Recent foot traffic in retail stores was said to be down and that’s another worry. But on the other hand, online sales were up, so this could be simply a sign of the times. With the money saved, Aussie consumers could be taking more holidays, going to more restaurants and having massages like never before!

Interestingly, home price growth started to slow from November 2016, around the same time that luxury vehicle sales started to soften. CommSec’s Craig James has been watching luxury cars in only the way an economist would. “For around a decade, CommSec has been tracking an index of luxury vehicles,” he said. “Changes at the ‘top-end’ of markets – vehicles, houses and other assets – have tended to lead activity more broadly.”

And luxury sales are at 3 1/2-year lows. If you want the actual numbers, here’s Craig’s figuring: “The CommSec index of luxury marques peaked in the 2016 calendar year with sales totalling 106,658 units. In 2017, luxury vehicle sales fell by 5.7 per cent and sales fell by a further 8.9 per cent in calendar 2018. There were 91,642 luxury vehicles sold in 2018 – a 3½-year low.”

Craig says the link between car purchases and house prices has been clear since 1990 but for all cars, the numbers don’t sound as dramatic. According to the Federal Chamber of Automotive Industries (FCAI), new vehicle sales peaked at 1,201,309 units in the year to March 2018 and in the period since, vehicle sales have fallen by, wait for it, 4%!

Sometimes you have to be careful about singling out some scary sounding developments and then look at them in isolation. For example, you could be worried about house prices and car sales but they’re coming off unbelievably high record levels and it might be worthwhile to think of other indicators like jobs.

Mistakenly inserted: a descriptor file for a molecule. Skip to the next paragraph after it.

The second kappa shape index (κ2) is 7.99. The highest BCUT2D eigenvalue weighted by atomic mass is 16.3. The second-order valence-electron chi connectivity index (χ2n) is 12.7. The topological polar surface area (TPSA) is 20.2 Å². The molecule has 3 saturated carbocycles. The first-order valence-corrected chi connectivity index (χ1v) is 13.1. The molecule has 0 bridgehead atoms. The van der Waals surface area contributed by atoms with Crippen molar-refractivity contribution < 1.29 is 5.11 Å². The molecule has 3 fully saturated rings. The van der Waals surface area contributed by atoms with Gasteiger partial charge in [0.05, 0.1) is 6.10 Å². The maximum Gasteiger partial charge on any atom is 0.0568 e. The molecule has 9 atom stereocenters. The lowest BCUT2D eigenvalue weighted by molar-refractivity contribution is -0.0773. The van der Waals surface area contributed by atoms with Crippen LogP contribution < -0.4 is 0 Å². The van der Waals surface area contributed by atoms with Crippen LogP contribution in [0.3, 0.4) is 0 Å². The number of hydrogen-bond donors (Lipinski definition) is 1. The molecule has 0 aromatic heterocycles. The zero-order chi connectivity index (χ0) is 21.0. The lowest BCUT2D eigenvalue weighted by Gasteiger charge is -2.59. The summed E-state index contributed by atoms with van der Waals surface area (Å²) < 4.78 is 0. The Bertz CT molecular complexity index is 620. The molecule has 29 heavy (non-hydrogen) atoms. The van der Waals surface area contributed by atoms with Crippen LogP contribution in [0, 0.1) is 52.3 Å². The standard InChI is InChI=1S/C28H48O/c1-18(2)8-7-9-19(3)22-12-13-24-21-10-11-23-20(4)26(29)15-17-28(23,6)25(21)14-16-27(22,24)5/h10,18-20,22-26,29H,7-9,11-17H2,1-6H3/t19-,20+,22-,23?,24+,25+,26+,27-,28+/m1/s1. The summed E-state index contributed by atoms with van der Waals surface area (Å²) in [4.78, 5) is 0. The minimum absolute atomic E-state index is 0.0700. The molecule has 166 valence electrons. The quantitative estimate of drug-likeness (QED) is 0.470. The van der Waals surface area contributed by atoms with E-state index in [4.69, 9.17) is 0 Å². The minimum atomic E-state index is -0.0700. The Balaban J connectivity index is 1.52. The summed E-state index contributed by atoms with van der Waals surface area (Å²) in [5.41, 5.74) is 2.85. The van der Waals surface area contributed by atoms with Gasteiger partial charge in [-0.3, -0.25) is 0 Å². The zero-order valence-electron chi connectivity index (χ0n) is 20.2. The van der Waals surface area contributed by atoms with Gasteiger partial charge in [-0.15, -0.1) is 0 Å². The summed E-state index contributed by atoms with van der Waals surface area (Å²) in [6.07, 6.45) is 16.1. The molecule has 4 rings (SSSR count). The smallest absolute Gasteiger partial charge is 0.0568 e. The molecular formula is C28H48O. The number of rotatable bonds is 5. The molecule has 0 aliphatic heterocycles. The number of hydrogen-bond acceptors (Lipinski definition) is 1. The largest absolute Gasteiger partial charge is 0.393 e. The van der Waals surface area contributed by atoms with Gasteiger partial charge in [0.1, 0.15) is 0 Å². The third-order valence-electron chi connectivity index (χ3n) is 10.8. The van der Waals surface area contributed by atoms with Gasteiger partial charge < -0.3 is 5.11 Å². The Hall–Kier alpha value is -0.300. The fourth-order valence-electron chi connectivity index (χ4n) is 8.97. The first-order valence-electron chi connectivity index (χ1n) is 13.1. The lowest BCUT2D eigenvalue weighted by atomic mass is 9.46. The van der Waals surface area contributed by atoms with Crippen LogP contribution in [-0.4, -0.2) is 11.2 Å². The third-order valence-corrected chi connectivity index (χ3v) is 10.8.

Recent Government crowing is worth thinking about when you get worried about the economy. More than 1.2 million jobs have been created since the Government came to office in September 2013. The Australian economy created an additional 37,000 jobs in November and the latest labour force figures from the ABS show the number of jobs created in November was almost double the 20,000 jobs the market expected. And get this, seasonally adjusted employment is now 285,700 higher than it was a year ago and total employment is at a record high of 12,694,300!

This is Craig James’s take on the housing and car data: “The softening of new vehicle sales and home purchases aren’t necessarily negative developments. Supply and demand constantly adjust over time. And that is happening now. But the job market remains strong and interest rates are near record lows.

If fewer dollars are spent on homes and luxury vehicles, consumers may pay more attention to other interests. In 2004 and 2005 when home prices softened and luxury vehicle sales flattened, more Australians travelled overseas. Annual growth of tourist departures was up a record 28.8 per cent in the 2004 calendar year. Indeed, the latest data shows that a record number of Aussies are currently travelling abroad.”

The lesson is: beware those who would write off the Oz economy and our economic future too easily.